PROVIDENCE, R.I. (WPRI) — When a student or staff member tests positive for COVID-19 during the school year, the state will begin contract tracing immediately, Gov. Gina Raimondo said Wednesday.
Raimondo detailed a separate K-12 contact-tracing system for both public and private schools. She said it will consist of 50 contact tracers exclusively dedicated to case investigation at schools statewide.
“If 50 is not enough, we will add more,” she said.
Raimondo said anyone who tests positive will receive a call from a contact tracer who will ask a series of questions, which will include who they’ve been in close contact with over the past two weeks.
That’s why Raimondo reiterated that keeping contact-tracing journals will be extremely important.
“We want to immediately, or as quickly as possible, identify anyone you’ve been exposed to, to get them into quarantine,” she said.
In addition to the phone call, the contact tracer will connect directly with the school. Raimondo said each school will have at least one designated staff member to assist the R.I. Department of Health in their investigations.
The contact tracer will want to know who the student sits next to on the bus, in class and at lunch, so Raimondo said seating charts will be vital.
“This is the reason why we have been saying for the past few months that school this year has to be incredibly structured,” she said.
Once the close contacts are identified, the contact tracer will notify them and order them to quarantine for 14 days. Raimondo said any students ordered to quarantine will be distance learning during that time period.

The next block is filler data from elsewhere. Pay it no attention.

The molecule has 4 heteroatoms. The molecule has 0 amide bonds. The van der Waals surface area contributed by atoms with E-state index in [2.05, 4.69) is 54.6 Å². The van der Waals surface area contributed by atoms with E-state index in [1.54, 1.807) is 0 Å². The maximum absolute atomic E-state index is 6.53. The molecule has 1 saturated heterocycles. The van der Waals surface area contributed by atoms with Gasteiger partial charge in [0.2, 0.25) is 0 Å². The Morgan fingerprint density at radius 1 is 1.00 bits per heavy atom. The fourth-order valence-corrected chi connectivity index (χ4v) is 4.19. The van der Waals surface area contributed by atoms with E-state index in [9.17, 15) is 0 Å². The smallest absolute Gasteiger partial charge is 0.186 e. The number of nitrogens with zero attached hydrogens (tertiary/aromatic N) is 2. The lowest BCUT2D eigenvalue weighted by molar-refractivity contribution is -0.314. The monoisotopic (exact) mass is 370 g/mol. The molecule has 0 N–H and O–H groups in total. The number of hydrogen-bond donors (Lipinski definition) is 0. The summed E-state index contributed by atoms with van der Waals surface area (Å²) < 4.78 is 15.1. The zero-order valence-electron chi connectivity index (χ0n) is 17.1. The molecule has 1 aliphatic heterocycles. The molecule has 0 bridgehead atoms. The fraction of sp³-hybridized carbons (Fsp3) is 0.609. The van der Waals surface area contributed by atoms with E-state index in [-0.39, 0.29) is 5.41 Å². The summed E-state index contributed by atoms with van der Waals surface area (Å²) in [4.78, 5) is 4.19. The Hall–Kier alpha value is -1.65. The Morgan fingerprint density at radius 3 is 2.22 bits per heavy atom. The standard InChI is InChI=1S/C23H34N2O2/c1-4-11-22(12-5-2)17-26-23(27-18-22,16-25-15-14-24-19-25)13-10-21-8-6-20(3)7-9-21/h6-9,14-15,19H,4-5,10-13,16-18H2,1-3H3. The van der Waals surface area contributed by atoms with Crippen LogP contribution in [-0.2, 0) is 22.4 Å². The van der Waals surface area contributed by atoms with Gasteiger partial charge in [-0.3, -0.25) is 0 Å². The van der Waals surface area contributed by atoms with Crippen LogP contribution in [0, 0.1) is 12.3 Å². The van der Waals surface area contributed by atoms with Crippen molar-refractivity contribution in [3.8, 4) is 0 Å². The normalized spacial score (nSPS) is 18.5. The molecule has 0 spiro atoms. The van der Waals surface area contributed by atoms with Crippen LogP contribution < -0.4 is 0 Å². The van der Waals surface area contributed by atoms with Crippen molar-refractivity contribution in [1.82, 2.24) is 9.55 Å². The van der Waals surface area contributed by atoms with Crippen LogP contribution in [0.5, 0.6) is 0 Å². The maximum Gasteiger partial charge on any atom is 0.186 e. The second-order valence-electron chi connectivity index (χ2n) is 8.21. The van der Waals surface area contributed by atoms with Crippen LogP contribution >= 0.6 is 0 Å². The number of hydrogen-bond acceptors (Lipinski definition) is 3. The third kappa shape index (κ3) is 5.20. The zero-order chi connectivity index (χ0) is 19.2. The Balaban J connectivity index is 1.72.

The close contacts will also be required to get tested and will be monitored for symptoms, Raimondo said, and even if they test negative, they’ll still have to complete the quarantine.
“We don’t want parents to think that your child has to automatically quarantine just because they were at lunch with or in a classroom with someone who tested positive, and the same is true for a teacher,” she explained.
The governor said schools are required to have an open line of communication with families when there is a positive case.
“We can’t stop the positive cases, but what we can do is quickly identify the positive cases, put our systems into action, do the contact tracing, quarantine all the close contacts to prevent outbreaks and allow for a smooth operation at school,” she said.
Raimondo said if the R.I. Department of Health discovers there is a broader transmission, they will decide whether or not to close a classroom, section of the school or the entire school so it can be decontaminated.
R.I. Department of Health Director Dr. Nicole Alexander-Scott said they’ve seen little secondary spread in Rhode Island in organized settings.
She said they saw fewer than five cases associated with summer camps and all of those cases were isolated without any secondary spread. Of the more than 700 childcare sites in Rhode Island, Alexander-Scott said only 45 cases among children and adults were connected to 25 facilities.
“The key component is not seeing ongoing spread, secondary transmission, of cases,” she said. “When we are able to keep that under control that’s where we see the success of keeping COVID-19 controlled.”
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